Bank failures, bailouts divide Congress on next steps

Bills were filed, hearings were planned and blame was cast as Congress reacted this past week to the abrupt failure of two banks. 

A look at what lawmakers are saying and planning as the fallout continues from the collapse of Silicon Valley Bank and Signature Bank.

Quick legislative fixes unlikely

While President Joe Biden called Monday on Congress to strengthen the rules for banks to prevent future failures, lawmakers are divided on whether any legislation is needed.

Some congressional leaders are skeptical that a closely divided Congress will act at all.

"There’s people who are going to choose bills, but I cannot imagine that, with the hold banks have on Republican members of Congress, that we can pass anything significant," said Sen. Sherrod Brown, D-Ohio, chairman of the Senate Banking, Housing and Urban Affairs Committee.

Republicans say the laws already in place were sufficient to prevent the bank failures, if only regulators had done their job by spotting obvious problems and directing the banks to take steps that would reduce their risk.

"If there are ideas out there that people have, you know, at some point, we would be willing to entertain those, but I think it would be premature to start talking about solutions before we fully define the problem and ultimately get answers from the regulators about why they were asleep at the job," said Sen. John Thune of South Dakota, the second-ranking Republican.

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The US Capitol is seen in Washington, DC, on January 3, 2018 before the opening of the second session of the 115th Congress. (Photo by Nicholas Kamm/AFP via Getty Images)

So what's next?

The House Financial Services Committee has announced its first hearing for March 29, featuring at least two witnesses: Martin Gruenberg, chairman of the Federal Deposit Insurance Corp.'s board of directors, and Michael Barr, vice chair for supervision with the Federal Reserve's board of governors. "We will conduct this hearing without fear or favor to get the answers the American people deserve," lawmakers said.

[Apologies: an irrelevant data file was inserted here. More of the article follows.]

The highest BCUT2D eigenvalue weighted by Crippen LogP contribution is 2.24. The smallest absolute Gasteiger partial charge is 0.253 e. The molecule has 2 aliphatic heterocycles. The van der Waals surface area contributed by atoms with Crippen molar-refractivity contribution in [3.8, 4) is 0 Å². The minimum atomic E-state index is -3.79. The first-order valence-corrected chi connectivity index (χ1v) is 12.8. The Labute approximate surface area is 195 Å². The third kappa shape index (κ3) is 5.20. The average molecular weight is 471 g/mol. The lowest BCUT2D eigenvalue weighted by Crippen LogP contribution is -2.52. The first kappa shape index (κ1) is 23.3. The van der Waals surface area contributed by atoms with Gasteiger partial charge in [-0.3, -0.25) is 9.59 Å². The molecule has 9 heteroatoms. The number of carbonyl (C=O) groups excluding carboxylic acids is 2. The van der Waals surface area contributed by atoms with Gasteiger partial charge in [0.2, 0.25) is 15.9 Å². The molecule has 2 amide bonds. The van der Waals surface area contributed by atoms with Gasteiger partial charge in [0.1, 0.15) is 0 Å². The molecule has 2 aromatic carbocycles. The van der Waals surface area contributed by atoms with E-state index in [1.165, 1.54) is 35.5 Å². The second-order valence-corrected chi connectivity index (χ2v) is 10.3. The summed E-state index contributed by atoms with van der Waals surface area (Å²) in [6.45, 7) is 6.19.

On the Senate side, Brown said his committee will also hold a hearing soon to help lawmakers assess what went wrong. He said the first hearing is likely to focus on bringing in witnesses responsible for regulating the failed banks. The Fed board was the primary regulator for Silicon Valley Bank in California, while the FDIC was the primary federal regulator for Signature Bank in New York.

Brown spelled out some of the questions lawmakers probably will have for the regulators in a letter Thursday asking them to undertake a comprehensive review of what went wrong. What role did social media-led coordination among customers play? What role did the large percentage of uninsured deposits at Silicon Valley Bank play? Were there regulatory gaps with respect to capital, liquidity and stress testing that played a role in the failures?

Sen. Bill Hagerty, R-Tenn., said he wants to know why regulators did not act on detailed reports of a liquidity risk at Silicon Valley Bank and why the FDIC failed to auction off the bank's remaining parts last weekend.

Sen. Cynthia Lummis, R-Wyo., said she wants to know if regulators intend to use the failure of Signature Bank to further crack down on cryptocurrency. She has been a vocal advocate for cryptocurrency development and is an investor in bitcoin. Signature was the first FDIC-insured bank to offer a blockchain-based digital payment platform in 2019 and had been a go-to bank for the crypto industry.

Sen. John Kennedy, R-La., said he wanted to know how private stock analysts had warned about Silicon Valley's investments but regulators did not seem to know about potential problems.